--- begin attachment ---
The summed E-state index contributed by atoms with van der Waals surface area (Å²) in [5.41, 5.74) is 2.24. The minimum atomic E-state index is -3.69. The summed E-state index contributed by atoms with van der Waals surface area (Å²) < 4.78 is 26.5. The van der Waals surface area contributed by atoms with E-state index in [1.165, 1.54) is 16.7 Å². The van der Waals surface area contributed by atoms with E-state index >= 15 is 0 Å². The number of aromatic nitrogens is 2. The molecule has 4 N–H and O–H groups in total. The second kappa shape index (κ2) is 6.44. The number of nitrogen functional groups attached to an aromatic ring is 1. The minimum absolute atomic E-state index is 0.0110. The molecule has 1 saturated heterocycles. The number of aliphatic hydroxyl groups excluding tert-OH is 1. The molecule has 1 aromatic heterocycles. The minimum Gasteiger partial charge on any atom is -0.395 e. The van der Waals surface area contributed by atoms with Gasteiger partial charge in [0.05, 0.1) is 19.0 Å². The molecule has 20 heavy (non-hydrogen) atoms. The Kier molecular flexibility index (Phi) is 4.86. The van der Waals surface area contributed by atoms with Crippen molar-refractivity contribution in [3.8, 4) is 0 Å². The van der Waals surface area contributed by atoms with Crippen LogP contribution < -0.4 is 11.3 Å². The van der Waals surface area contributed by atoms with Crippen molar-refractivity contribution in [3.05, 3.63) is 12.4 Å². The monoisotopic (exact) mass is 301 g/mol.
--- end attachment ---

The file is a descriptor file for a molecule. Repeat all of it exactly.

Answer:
The summed E-state index contributed by atoms with van der Waals surface area (Å²) in [5.41, 5.74) is 2.24. The minimum atomic E-state index is -3.69. The summed E-state index contributed by atoms with van der Waals surface area (Å²) < 4.78 is 26.5. The van der Waals surface area contributed by atoms with E-state index in [1.165, 1.54) is 16.7 Å². The van der Waals surface area contributed by atoms with E-state index >= 15 is 0 Å². The number of aromatic nitrogens is 2. The molecule has 4 N–H and O–H groups in total. The second kappa shape index (κ2) is 6.44. The number of nitrogen functional groups attached to an aromatic ring is 1. The minimum absolute atomic E-state index is 0.0110. The molecule has 1 saturated heterocycles. The number of aliphatic hydroxyl groups excluding tert-OH is 1. The molecule has 1 aromatic heterocycles. The minimum Gasteiger partial charge on any atom is -0.395 e. The van der Waals surface area contributed by atoms with Gasteiger partial charge in [0.05, 0.1) is 19.0 Å². The molecule has 20 heavy (non-hydrogen) atoms. The Kier molecular flexibility index (Phi) is 4.86. The van der Waals surface area contributed by atoms with Crippen molar-refractivity contribution in [3.8, 4) is 0 Å². The van der Waals surface area contributed by atoms with Crippen LogP contribution < -0.4 is 11.3 Å². The van der Waals surface area contributed by atoms with Crippen molar-refractivity contribution in [3.05, 3.63) is 12.4 Å². The monoisotopic (exact) mass is 301 g/mol.